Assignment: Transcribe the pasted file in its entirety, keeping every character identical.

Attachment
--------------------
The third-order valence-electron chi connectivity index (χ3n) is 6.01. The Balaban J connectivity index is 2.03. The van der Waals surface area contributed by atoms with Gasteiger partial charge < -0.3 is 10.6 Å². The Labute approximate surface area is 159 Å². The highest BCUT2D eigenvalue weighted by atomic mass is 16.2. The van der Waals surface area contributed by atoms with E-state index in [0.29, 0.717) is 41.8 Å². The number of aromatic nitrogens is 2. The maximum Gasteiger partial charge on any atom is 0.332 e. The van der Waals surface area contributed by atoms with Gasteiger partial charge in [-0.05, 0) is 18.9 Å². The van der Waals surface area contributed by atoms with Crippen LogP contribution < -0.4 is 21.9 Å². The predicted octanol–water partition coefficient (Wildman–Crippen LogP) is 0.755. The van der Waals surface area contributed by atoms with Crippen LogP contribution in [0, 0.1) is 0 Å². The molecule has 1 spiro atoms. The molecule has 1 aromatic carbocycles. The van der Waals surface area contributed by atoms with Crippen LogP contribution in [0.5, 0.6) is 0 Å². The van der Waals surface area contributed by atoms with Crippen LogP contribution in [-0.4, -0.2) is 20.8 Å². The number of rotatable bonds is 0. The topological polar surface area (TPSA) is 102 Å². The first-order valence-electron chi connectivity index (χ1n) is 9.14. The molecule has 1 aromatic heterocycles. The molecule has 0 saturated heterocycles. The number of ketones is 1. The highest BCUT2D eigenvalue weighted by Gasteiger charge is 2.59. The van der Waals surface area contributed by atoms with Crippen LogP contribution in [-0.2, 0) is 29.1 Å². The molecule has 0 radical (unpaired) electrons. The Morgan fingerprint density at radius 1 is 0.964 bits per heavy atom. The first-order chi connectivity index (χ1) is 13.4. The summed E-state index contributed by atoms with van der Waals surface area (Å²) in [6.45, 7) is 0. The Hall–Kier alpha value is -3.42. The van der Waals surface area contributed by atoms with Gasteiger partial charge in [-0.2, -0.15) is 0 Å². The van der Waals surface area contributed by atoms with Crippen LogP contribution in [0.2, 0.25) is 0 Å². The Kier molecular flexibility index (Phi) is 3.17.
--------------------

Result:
The third-order valence-electron chi connectivity index (χ3n) is 6.01. The Balaban J connectivity index is 2.03. The van der Waals surface area contributed by atoms with Gasteiger partial charge < -0.3 is 10.6 Å². The Labute approximate surface area is 159 Å². The highest BCUT2D eigenvalue weighted by atomic mass is 16.2. The van der Waals surface area contributed by atoms with E-state index in [0.29, 0.717) is 41.8 Å². The number of aromatic nitrogens is 2. The maximum Gasteiger partial charge on any atom is 0.332 e. The van der Waals surface area contributed by atoms with Gasteiger partial charge in [-0.05, 0) is 18.9 Å². The van der Waals surface area contributed by atoms with Crippen LogP contribution < -0.4 is 21.9 Å². The predicted octanol–water partition coefficient (Wildman–Crippen LogP) is 0.755. The van der Waals surface area contributed by atoms with Crippen LogP contribution in [0, 0.1) is 0 Å². The molecule has 1 spiro atoms. The molecule has 1 aromatic carbocycles. The van der Waals surface area contributed by atoms with Crippen LogP contribution in [0.5, 0.6) is 0 Å². The van der Waals surface area contributed by atoms with Crippen LogP contribution in [-0.4, -0.2) is 20.8 Å². The number of rotatable bonds is 0. The topological polar surface area (TPSA) is 102 Å². The first-order valence-electron chi connectivity index (χ1n) is 9.14. The molecule has 1 aromatic heterocycles. The molecule has 0 saturated heterocycles. The number of ketones is 1. The highest BCUT2D eigenvalue weighted by Gasteiger charge is 2.59. The van der Waals surface area contributed by atoms with Crippen LogP contribution in [-0.2, 0) is 29.1 Å². The molecule has 0 radical (unpaired) electrons. The Morgan fingerprint density at radius 1 is 0.964 bits per heavy atom. The first-order chi connectivity index (χ1) is 13.4. The summed E-state index contributed by atoms with van der Waals surface area (Å²) in [6.45, 7) is 0. The Hall–Kier alpha value is -3.42. The van der Waals surface area contributed by atoms with Gasteiger partial charge in [-0.2, -0.15) is 0 Å². The van der Waals surface area contributed by atoms with Crippen LogP contribution in [0.2, 0.25) is 0 Å². The Kier molecular flexibility index (Phi) is 3.17.